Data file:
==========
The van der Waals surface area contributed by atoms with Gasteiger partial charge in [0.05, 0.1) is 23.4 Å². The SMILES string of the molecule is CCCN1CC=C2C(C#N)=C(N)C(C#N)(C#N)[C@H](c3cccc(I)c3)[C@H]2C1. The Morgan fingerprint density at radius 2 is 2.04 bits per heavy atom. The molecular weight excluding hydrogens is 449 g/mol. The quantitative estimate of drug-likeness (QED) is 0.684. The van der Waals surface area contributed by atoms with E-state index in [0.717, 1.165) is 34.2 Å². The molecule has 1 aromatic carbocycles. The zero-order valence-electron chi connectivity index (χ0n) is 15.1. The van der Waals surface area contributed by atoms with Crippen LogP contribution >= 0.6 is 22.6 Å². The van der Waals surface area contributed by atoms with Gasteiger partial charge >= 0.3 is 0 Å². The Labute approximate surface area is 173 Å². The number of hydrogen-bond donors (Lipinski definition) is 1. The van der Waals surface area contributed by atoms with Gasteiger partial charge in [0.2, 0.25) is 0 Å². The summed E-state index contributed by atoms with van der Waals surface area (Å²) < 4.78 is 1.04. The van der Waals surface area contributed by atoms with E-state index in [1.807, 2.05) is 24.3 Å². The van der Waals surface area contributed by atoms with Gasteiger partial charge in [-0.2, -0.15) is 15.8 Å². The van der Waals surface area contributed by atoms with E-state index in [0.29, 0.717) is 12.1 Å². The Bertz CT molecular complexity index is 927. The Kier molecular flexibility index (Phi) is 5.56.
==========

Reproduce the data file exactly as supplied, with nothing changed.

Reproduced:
The van der Waals surface area contributed by atoms with Gasteiger partial charge in [0.05, 0.1) is 23.4 Å². The SMILES string of the molecule is CCCN1CC=C2C(C#N)=C(N)C(C#N)(C#N)[C@H](c3cccc(I)c3)[C@H]2C1. The Morgan fingerprint density at radius 2 is 2.04 bits per heavy atom. The molecular weight excluding hydrogens is 449 g/mol. The quantitative estimate of drug-likeness (QED) is 0.684. The van der Waals surface area contributed by atoms with E-state index in [0.717, 1.165) is 34.2 Å². The molecule has 1 aromatic carbocycles. The zero-order valence-electron chi connectivity index (χ0n) is 15.1. The van der Waals surface area contributed by atoms with Crippen LogP contribution >= 0.6 is 22.6 Å². The van der Waals surface area contributed by atoms with Gasteiger partial charge >= 0.3 is 0 Å². The Labute approximate surface area is 173 Å². The number of hydrogen-bond donors (Lipinski definition) is 1. The van der Waals surface area contributed by atoms with Gasteiger partial charge in [0.2, 0.25) is 0 Å². The summed E-state index contributed by atoms with van der Waals surface area (Å²) < 4.78 is 1.04. The van der Waals surface area contributed by atoms with E-state index in [1.807, 2.05) is 24.3 Å². The van der Waals surface area contributed by atoms with Gasteiger partial charge in [-0.2, -0.15) is 15.8 Å². The van der Waals surface area contributed by atoms with E-state index in [0.29, 0.717) is 12.1 Å². The Bertz CT molecular complexity index is 927. The Kier molecular flexibility index (Phi) is 5.56.